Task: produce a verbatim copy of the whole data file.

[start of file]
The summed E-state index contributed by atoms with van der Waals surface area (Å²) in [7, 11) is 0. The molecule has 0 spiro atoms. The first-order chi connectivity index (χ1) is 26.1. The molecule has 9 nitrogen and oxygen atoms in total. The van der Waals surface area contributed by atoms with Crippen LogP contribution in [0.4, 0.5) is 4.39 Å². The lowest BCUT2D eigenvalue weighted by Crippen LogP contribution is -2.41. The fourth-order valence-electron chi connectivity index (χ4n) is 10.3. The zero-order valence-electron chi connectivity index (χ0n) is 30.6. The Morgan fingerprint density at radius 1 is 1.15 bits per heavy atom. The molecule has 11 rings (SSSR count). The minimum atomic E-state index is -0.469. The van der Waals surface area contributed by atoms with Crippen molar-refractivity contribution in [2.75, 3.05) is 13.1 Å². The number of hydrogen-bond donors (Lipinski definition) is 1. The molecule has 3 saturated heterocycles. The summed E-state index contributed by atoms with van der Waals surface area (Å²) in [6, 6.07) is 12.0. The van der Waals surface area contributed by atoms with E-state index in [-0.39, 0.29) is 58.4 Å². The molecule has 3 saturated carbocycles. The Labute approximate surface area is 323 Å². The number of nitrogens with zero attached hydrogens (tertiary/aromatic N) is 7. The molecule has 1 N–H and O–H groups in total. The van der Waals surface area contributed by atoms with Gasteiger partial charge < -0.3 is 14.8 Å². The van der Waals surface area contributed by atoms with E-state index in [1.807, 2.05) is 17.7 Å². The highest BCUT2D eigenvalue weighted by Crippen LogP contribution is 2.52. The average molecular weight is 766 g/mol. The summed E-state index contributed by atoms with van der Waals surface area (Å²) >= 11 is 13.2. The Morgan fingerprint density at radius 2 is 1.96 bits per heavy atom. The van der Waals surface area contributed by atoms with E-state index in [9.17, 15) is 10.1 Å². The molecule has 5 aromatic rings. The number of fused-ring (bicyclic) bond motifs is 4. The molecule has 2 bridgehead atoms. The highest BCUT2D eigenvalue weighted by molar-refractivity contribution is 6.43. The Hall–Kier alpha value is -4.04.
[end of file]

The summed E-state index contributed by atoms with van der Waals surface area (Å²) in [7, 11) is 0. The molecule has 0 spiro atoms. The first-order chi connectivity index (χ1) is 26.1. The molecule has 9 nitrogen and oxygen atoms in total. The van der Waals surface area contributed by atoms with Crippen LogP contribution in [0.4, 0.5) is 4.39 Å². The lowest BCUT2D eigenvalue weighted by Crippen LogP contribution is -2.41. The fourth-order valence-electron chi connectivity index (χ4n) is 10.3. The zero-order valence-electron chi connectivity index (χ0n) is 30.6. The Morgan fingerprint density at radius 1 is 1.15 bits per heavy atom. The molecule has 11 rings (SSSR count). The minimum atomic E-state index is -0.469. The van der Waals surface area contributed by atoms with Crippen molar-refractivity contribution in [2.75, 3.05) is 13.1 Å². The number of hydrogen-bond donors (Lipinski definition) is 1. The molecule has 3 saturated heterocycles. The summed E-state index contributed by atoms with van der Waals surface area (Å²) in [6, 6.07) is 12.0. The van der Waals surface area contributed by atoms with E-state index in [-0.39, 0.29) is 58.4 Å². The molecule has 3 saturated carbocycles. The Labute approximate surface area is 323 Å². The number of nitrogens with zero attached hydrogens (tertiary/aromatic N) is 7. The molecule has 1 N–H and O–H groups in total. The van der Waals surface area contributed by atoms with Gasteiger partial charge < -0.3 is 14.8 Å². The van der Waals surface area contributed by atoms with E-state index in [1.807, 2.05) is 17.7 Å². The highest BCUT2D eigenvalue weighted by Crippen LogP contribution is 2.52. The average molecular weight is 766 g/mol. The summed E-state index contributed by atoms with van der Waals surface area (Å²) >= 11 is 13.2. The Morgan fingerprint density at radius 2 is 1.96 bits per heavy atom. The van der Waals surface area contributed by atoms with E-state index in [9.17, 15) is 10.1 Å². The molecule has 5 aromatic rings. The number of fused-ring (bicyclic) bond motifs is 4. The molecule has 2 bridgehead atoms. The highest BCUT2D eigenvalue weighted by molar-refractivity contribution is 6.43. The Hall–Kier alpha value is -4.04.